Sometimes life takes a turn and you are left with no words with which to express your emotion. When you are a writer, this can pose a problem.
I first “met” Diana from Hormonal Imbalances on Twitter. She had just been admitted to the hospital; her water had broken at 18 weeks gestation with her twin boys. From there on out, I was emotionally attached to her story. I wanted those boys to make it. I wanted her to hold on and defy the statistics – if for no other reason than to show hospital administrators up for thinking her an emotional pregnant basket case.
Sadly her twin boys, Julian and Preston, were born at 20 weeks and earned their angel wings hours later.
I met Diana in person at BlogHer 12 in New York City. I felt slightly silly, descending upon those who I felt I knew only by their blog when they didn’t know me from any crazy lady peer, but I figured that’s what the conference was about. If she thought I was insane, she hid it well.
Diana showed me the tiny tattoos she’d just inked on each of her wrists – the footprints of Preston and Julian.
I continued to follow her story.
And one day a new post popped up in my feed. Diana was pregnant. Throughout her pregnancy I read her stories and updates –her fear in the beginning, her joy as each week passed, her nervous excitement as the birth neared.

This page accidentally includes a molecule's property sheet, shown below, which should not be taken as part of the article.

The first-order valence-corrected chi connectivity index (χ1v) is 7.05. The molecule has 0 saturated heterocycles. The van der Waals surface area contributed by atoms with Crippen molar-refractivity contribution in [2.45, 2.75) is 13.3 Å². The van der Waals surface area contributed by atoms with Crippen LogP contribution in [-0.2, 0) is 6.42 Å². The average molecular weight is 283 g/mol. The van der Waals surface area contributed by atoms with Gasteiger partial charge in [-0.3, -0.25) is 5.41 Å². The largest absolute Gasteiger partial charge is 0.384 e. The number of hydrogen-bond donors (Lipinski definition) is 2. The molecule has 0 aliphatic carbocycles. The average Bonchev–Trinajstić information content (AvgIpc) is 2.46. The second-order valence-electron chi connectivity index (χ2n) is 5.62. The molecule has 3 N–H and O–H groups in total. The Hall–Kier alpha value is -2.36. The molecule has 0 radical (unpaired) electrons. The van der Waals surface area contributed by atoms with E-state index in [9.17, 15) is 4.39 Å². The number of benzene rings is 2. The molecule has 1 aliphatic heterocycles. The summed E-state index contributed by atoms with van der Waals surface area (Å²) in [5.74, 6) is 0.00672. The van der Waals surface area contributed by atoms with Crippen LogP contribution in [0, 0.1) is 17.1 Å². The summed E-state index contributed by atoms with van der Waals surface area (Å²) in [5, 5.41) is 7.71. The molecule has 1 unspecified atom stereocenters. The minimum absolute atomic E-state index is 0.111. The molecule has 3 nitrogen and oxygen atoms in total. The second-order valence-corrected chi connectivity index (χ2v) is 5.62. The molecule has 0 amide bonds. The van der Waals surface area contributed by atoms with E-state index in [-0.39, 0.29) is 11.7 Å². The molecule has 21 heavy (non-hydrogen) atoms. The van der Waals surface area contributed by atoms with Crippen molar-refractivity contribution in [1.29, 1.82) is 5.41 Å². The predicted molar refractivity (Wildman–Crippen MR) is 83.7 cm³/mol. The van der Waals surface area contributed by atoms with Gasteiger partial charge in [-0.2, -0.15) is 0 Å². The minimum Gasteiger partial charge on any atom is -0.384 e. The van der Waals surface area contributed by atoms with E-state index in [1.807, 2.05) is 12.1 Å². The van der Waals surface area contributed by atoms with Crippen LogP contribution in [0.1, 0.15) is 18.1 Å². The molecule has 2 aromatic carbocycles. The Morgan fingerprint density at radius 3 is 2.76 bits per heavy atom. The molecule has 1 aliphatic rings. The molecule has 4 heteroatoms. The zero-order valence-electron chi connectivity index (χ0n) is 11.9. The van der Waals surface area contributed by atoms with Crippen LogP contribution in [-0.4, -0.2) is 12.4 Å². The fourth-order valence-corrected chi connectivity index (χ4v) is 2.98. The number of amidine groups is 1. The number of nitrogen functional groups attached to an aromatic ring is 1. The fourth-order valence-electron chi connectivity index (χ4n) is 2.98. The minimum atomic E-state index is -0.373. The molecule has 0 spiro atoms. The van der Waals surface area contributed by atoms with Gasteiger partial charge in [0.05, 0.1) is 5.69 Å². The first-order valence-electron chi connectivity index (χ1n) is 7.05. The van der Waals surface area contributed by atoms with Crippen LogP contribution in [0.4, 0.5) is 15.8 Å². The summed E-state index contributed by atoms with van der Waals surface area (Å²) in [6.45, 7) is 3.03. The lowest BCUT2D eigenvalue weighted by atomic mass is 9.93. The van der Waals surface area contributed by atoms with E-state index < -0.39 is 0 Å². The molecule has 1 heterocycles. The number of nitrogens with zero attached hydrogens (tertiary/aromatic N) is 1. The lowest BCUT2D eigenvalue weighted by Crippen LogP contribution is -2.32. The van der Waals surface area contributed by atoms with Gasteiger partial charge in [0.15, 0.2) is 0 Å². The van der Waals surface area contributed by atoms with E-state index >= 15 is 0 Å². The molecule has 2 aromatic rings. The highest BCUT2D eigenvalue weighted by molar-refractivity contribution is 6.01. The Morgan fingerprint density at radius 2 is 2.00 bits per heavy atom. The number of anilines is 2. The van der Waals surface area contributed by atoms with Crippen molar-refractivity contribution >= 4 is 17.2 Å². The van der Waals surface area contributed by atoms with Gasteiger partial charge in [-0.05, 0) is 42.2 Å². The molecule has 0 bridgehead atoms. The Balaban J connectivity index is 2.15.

It was a boy.
At 24 weeks I sent her a note – “Viability looks fabulous on you!” And it did. She was glowing. On August 5, Kaden was born. With one little hiccup…but he’d be home soon. I was thrilled for my blogger friend. (And, I’ll let you in on a terribly kept secret here – Search is really just the nom de plume for my own Caden. I felt a kinship.)
But all too quickly it became clear that Kaden had a broken heart. On Tuesday morning I lazily flipped through my Twitter feed.
Diana and her family had said goodbye to Kaden. A true spirit of his name – meaning warrior – Kaden had earned his own set of angel wings and joined his big brothers in another world.
There are no words.
I am sorry. I am heartbroken.
There are no words.
I once mentioned that no one can truly die as long as there are people to remember.
So in this little space of mine, I ask you – be it prayers, thoughts, juju or simply your good intentions – take a moment to think of a little light gone too soon, a brave fighter lost to his battle.
Remember him. Until they meet again.